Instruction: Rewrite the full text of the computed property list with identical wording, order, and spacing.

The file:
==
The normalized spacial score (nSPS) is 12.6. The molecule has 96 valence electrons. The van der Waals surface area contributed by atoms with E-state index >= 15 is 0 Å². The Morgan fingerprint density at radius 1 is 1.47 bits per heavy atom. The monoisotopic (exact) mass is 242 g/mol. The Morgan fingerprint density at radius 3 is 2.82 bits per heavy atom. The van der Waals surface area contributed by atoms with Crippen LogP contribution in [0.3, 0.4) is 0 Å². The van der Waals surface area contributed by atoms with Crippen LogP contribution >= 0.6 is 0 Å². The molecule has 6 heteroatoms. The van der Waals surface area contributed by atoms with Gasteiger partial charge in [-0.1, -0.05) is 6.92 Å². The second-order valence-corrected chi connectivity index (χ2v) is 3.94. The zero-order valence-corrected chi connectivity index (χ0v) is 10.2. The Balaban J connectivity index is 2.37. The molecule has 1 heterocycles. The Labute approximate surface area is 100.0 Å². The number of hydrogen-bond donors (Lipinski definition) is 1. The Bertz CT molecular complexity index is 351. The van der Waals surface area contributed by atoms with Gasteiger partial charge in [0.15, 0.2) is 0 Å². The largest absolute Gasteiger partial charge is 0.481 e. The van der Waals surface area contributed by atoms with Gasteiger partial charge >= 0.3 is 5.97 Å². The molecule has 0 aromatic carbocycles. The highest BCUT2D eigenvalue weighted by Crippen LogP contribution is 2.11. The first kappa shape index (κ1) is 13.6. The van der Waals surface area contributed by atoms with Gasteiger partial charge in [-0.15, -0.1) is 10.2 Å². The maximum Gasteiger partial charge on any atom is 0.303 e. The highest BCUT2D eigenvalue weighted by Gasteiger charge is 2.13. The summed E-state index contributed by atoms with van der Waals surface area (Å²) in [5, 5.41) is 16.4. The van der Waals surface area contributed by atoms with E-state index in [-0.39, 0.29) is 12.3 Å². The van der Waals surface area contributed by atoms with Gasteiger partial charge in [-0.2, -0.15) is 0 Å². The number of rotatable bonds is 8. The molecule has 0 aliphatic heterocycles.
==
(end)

The normalized spacial score (nSPS) is 12.6. The molecule has 96 valence electrons. The van der Waals surface area contributed by atoms with E-state index >= 15 is 0 Å². The Morgan fingerprint density at radius 1 is 1.47 bits per heavy atom. The monoisotopic (exact) mass is 242 g/mol. The Morgan fingerprint density at radius 3 is 2.82 bits per heavy atom. The van der Waals surface area contributed by atoms with Crippen LogP contribution in [0.3, 0.4) is 0 Å². The van der Waals surface area contributed by atoms with Crippen LogP contribution >= 0.6 is 0 Å². The molecule has 6 heteroatoms. The van der Waals surface area contributed by atoms with Gasteiger partial charge in [-0.1, -0.05) is 6.92 Å². The second-order valence-corrected chi connectivity index (χ2v) is 3.94. The zero-order valence-corrected chi connectivity index (χ0v) is 10.2. The Balaban J connectivity index is 2.37. The molecule has 1 heterocycles. The Labute approximate surface area is 100.0 Å². The number of hydrogen-bond donors (Lipinski definition) is 1. The Bertz CT molecular complexity index is 351. The van der Waals surface area contributed by atoms with Gasteiger partial charge in [0.15, 0.2) is 0 Å². The largest absolute Gasteiger partial charge is 0.481 e. The van der Waals surface area contributed by atoms with Gasteiger partial charge >= 0.3 is 5.97 Å². The molecule has 0 aromatic carbocycles. The highest BCUT2D eigenvalue weighted by Crippen LogP contribution is 2.11. The first kappa shape index (κ1) is 13.6. The van der Waals surface area contributed by atoms with Gasteiger partial charge in [-0.15, -0.1) is 10.2 Å². The maximum Gasteiger partial charge on any atom is 0.303 e. The highest BCUT2D eigenvalue weighted by Gasteiger charge is 2.13. The summed E-state index contributed by atoms with van der Waals surface area (Å²) in [5, 5.41) is 16.4. The van der Waals surface area contributed by atoms with E-state index in [-0.39, 0.29) is 12.3 Å². The van der Waals surface area contributed by atoms with Gasteiger partial charge in [-0.2, -0.15) is 0 Å². The number of rotatable bonds is 8. The molecule has 0 aliphatic heterocycles.